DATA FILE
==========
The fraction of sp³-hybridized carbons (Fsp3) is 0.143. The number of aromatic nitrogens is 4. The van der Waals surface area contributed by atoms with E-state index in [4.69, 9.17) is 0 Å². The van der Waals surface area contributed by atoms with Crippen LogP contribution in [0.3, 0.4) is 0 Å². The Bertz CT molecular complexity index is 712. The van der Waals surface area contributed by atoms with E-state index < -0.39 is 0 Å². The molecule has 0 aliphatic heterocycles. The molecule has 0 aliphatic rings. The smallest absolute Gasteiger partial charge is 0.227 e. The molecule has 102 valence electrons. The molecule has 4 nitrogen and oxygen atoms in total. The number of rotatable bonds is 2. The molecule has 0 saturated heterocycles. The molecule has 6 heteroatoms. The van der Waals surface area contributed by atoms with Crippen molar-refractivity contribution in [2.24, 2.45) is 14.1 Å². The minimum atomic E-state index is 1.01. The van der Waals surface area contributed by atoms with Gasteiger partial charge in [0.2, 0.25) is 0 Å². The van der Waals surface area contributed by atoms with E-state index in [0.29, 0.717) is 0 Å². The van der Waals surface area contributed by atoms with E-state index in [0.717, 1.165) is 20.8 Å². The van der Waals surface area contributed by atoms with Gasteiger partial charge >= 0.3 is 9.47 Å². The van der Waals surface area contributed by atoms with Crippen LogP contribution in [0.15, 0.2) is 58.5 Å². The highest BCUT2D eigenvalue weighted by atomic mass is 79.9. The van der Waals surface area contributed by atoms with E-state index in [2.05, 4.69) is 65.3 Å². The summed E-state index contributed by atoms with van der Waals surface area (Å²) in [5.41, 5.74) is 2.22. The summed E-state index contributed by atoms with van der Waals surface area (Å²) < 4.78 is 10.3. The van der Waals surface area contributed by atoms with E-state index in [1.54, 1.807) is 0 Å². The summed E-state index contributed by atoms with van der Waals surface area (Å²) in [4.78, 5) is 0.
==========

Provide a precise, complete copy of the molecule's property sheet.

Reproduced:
The fraction of sp³-hybridized carbons (Fsp3) is 0.143. The number of aromatic nitrogens is 4. The van der Waals surface area contributed by atoms with E-state index in [4.69, 9.17) is 0 Å². The van der Waals surface area contributed by atoms with Crippen LogP contribution in [0.3, 0.4) is 0 Å². The Bertz CT molecular complexity index is 712. The van der Waals surface area contributed by atoms with E-state index < -0.39 is 0 Å². The molecule has 0 aliphatic heterocycles. The molecule has 0 aliphatic rings. The smallest absolute Gasteiger partial charge is 0.227 e. The molecule has 102 valence electrons. The molecule has 4 nitrogen and oxygen atoms in total. The number of rotatable bonds is 2. The molecule has 0 saturated heterocycles. The molecule has 6 heteroatoms. The van der Waals surface area contributed by atoms with Crippen molar-refractivity contribution in [2.24, 2.45) is 14.1 Å². The minimum atomic E-state index is 1.01. The van der Waals surface area contributed by atoms with Gasteiger partial charge in [0.2, 0.25) is 0 Å². The van der Waals surface area contributed by atoms with E-state index in [0.29, 0.717) is 0 Å². The van der Waals surface area contributed by atoms with E-state index in [0.717, 1.165) is 20.8 Å². The van der Waals surface area contributed by atoms with Gasteiger partial charge >= 0.3 is 9.47 Å². The van der Waals surface area contributed by atoms with Crippen LogP contribution in [0.15, 0.2) is 58.5 Å². The highest BCUT2D eigenvalue weighted by atomic mass is 79.9. The van der Waals surface area contributed by atoms with E-state index in [2.05, 4.69) is 65.3 Å². The summed E-state index contributed by atoms with van der Waals surface area (Å²) in [5.41, 5.74) is 2.22. The summed E-state index contributed by atoms with van der Waals surface area (Å²) < 4.78 is 10.3. The van der Waals surface area contributed by atoms with E-state index in [1.54, 1.807) is 0 Å². The summed E-state index contributed by atoms with van der Waals surface area (Å²) in [4.78, 5) is 0.